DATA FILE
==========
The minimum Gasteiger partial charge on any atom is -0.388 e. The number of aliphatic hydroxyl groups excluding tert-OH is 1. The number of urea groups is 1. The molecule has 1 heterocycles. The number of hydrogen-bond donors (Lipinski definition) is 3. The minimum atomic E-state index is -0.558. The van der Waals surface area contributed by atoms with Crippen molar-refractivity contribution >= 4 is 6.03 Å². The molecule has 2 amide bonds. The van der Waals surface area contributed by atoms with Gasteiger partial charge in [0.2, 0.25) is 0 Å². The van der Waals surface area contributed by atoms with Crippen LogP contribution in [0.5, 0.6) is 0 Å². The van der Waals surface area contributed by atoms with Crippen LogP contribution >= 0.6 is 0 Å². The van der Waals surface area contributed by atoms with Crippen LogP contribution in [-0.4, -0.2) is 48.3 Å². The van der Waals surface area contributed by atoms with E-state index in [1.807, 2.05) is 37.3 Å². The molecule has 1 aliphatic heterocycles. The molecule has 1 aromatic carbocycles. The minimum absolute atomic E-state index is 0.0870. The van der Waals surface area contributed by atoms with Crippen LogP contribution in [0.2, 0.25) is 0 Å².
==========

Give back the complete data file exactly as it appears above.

The minimum Gasteiger partial charge on any atom is -0.388 e. The number of aliphatic hydroxyl groups excluding tert-OH is 1. The number of urea groups is 1. The molecule has 1 heterocycles. The number of hydrogen-bond donors (Lipinski definition) is 3. The minimum atomic E-state index is -0.558. The van der Waals surface area contributed by atoms with Crippen molar-refractivity contribution >= 4 is 6.03 Å². The molecule has 2 amide bonds. The van der Waals surface area contributed by atoms with Gasteiger partial charge in [0.2, 0.25) is 0 Å². The van der Waals surface area contributed by atoms with Crippen LogP contribution in [0.5, 0.6) is 0 Å². The van der Waals surface area contributed by atoms with Crippen LogP contribution >= 0.6 is 0 Å². The van der Waals surface area contributed by atoms with Crippen LogP contribution in [-0.4, -0.2) is 48.3 Å². The van der Waals surface area contributed by atoms with E-state index in [1.807, 2.05) is 37.3 Å². The molecule has 1 aliphatic heterocycles. The molecule has 1 aromatic carbocycles. The minimum absolute atomic E-state index is 0.0870. The van der Waals surface area contributed by atoms with Crippen LogP contribution in [0.2, 0.25) is 0 Å².